SPOILERS AHEAD … AND AUTHORITARIAN DUPLICITY AND SOME VERY MESSY REBELLION ...
An apocalypse is, by its very nature, a rather destructive and messy affair.
It is after all defined as the destruction of the world on a cataclysmic scale and so, in one sense, you can understand why the Civic Republic, fronted by the mask-wearing, black clad stormtroopers of the CRM, goes to so much trouble to keep everyone in line.
Humans are chaos-inclined at the best of times, and while that kind of free thinking and impulsive action has helped us climb the evolutionary ladder with an alacrity lacking by some of our fellow hominid species we have left along the way, it can also be a considerable liability when the everything has fallen royally apart.
The last thing you need at that point are dissenters running amuck and making a difficult job even harder; even so, one of the things that has always defined us as a species is our endless desire for freedom and self-determination which is something the Civic Republic is resolutely opposed to.
Those two opposing imperatives have always clashed down through history and continue to do so even when the world has ended quite definitively and the dead are roaming the world seeking the living to devour.
The thorny issue at the centre of the first two episodes of The Walking Dead: World Beyond‘s second and final season – it has always been promoted at a limited length series – is whether you can rebuild the world with ruthless ambition if it means denying people their essential humanity?
It’s an important question and one the Civic Republic have answered by going full authoritarian behind-the-scenes, and sometimes in front of it, while presenting a nice clothes and scones for afternoon tea image of the benevolent carers keeping the Homo Sapien species one step away from oblivion.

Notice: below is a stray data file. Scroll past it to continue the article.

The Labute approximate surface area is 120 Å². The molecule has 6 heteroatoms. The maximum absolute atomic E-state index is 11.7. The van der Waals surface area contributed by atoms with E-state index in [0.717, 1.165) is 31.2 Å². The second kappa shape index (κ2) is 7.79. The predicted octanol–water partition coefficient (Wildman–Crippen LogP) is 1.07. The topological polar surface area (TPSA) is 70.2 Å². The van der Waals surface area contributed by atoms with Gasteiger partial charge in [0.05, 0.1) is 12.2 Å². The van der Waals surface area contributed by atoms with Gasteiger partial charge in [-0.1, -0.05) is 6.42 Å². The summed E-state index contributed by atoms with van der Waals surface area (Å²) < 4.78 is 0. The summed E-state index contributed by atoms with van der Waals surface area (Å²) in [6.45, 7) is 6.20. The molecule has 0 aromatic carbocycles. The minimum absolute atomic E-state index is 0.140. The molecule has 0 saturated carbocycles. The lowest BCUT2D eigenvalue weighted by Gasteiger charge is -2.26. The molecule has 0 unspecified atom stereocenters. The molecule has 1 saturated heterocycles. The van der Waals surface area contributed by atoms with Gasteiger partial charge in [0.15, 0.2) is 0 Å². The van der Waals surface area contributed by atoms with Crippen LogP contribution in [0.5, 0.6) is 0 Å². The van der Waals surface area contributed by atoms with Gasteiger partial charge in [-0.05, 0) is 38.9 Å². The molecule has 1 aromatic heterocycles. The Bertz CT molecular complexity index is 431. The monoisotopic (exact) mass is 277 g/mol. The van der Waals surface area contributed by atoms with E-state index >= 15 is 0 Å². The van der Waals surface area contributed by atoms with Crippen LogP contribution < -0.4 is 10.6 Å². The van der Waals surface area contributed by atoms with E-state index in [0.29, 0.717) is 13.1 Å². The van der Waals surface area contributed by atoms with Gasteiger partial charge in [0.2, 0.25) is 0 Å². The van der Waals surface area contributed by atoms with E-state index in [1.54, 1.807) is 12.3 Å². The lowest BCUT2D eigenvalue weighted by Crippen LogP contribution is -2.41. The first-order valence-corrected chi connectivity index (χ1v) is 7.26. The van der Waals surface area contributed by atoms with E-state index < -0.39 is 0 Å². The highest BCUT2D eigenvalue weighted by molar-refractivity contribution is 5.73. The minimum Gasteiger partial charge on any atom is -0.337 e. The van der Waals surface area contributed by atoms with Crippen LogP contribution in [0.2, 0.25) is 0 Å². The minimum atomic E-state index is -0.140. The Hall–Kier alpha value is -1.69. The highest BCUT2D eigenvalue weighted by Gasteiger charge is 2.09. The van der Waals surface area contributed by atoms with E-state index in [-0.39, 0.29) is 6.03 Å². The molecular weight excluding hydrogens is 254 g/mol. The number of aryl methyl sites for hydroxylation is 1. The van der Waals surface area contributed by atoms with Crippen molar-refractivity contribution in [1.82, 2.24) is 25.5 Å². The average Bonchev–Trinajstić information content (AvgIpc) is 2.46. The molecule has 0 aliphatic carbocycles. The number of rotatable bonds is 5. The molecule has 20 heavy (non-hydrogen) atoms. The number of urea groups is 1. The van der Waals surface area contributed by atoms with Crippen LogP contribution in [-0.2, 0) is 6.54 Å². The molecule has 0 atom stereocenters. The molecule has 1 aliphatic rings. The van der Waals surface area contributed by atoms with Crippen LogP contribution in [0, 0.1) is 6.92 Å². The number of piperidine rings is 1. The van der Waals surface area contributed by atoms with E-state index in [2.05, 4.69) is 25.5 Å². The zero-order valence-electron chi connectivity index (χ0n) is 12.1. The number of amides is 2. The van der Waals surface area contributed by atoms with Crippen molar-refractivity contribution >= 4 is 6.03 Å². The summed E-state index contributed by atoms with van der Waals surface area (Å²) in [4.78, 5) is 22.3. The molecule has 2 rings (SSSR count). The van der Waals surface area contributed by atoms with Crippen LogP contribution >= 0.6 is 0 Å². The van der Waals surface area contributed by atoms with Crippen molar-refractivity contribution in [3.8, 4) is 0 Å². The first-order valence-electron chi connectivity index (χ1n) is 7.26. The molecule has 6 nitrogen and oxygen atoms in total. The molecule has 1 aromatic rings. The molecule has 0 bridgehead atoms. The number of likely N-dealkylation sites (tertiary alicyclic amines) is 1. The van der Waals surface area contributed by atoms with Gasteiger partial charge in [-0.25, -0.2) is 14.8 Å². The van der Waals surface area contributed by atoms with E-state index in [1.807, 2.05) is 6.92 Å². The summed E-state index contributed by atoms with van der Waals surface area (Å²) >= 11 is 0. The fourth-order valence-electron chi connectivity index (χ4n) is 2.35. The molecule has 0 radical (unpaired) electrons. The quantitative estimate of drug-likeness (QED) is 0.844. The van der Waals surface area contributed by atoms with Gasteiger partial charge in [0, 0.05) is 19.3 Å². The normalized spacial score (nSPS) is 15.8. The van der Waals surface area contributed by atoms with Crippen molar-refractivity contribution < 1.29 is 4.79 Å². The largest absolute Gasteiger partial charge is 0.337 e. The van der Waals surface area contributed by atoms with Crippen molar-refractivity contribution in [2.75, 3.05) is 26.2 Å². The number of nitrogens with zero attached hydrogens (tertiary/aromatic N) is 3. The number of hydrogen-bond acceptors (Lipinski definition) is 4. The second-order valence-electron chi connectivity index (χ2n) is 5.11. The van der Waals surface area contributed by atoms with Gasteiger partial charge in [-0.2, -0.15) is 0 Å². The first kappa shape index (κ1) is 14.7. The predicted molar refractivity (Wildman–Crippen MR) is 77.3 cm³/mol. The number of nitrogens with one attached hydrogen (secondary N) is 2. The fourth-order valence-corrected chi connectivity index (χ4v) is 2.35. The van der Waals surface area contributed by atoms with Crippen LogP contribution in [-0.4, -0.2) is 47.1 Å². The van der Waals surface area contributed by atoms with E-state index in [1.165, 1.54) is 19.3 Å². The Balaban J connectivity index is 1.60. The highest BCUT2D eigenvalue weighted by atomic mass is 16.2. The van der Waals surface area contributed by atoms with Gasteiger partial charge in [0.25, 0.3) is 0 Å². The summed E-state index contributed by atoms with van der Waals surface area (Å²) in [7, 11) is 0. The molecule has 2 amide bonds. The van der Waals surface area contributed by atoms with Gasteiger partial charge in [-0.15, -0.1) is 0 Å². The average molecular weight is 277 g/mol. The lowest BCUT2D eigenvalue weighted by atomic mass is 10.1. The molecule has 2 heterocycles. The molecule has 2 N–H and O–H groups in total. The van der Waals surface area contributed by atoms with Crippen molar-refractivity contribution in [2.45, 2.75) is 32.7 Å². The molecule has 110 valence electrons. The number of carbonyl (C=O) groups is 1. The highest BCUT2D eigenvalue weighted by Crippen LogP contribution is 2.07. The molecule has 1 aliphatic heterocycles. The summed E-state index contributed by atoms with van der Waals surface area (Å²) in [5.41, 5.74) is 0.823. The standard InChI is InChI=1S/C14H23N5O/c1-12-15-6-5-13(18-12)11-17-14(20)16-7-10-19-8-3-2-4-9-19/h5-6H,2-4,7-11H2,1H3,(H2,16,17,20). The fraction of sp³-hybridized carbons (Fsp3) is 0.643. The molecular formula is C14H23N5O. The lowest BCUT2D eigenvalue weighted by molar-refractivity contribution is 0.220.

The trouble is that by going into full dictator mode, the Civic Republic has become almost as great thing to fear as the zombies roaming outside its zealously guarded walls.
And that is a problem, a big problem, when that somewhat understandable approach – yes, humanity is hanging by an extinction-imminent thread and yes, we can’t afford anything to imperil that but … but … BUT … – has such a dark element to it.
Screw the idea of “element” actually; everything the CRM does, under the coldblooded zealotry of Elizabeth Kublek (Julia Ormond) is awash in cruelty, dictatorial barbarism and a singleminded desire to read a supposedly utopian endpoint.
The thing is, no one even knows if the things the Civic Republic are working towards are even achievable.
When Dr. Lyla Belshaw (Natalie Gold) is taking Hope Bennett (Alexa Mansour) on a tour of the Civic Republic research facility, she loftily talks about research they are undertaking which is aiming to (a) find a way to flick a switch in the virus so the dead don’t spring back to “life” and existing zombies all stop their driven need to wander and eat human flesh and (b) humanity is set free from having to worry about the virus at all.
It all sounds so lovely coming from her smiling lips, and while Hope is less than impressed for the most part – honestly does anything impress her? No, not really – she goes along with it, outwardly at least because Lyla is her father Leopold Bennett’s (Joe Holt) colleague and girlfriend (though that’s never admitted to Hope, she works it; she’s nothing if not perceptive) and she has to appear to be onboard with the program.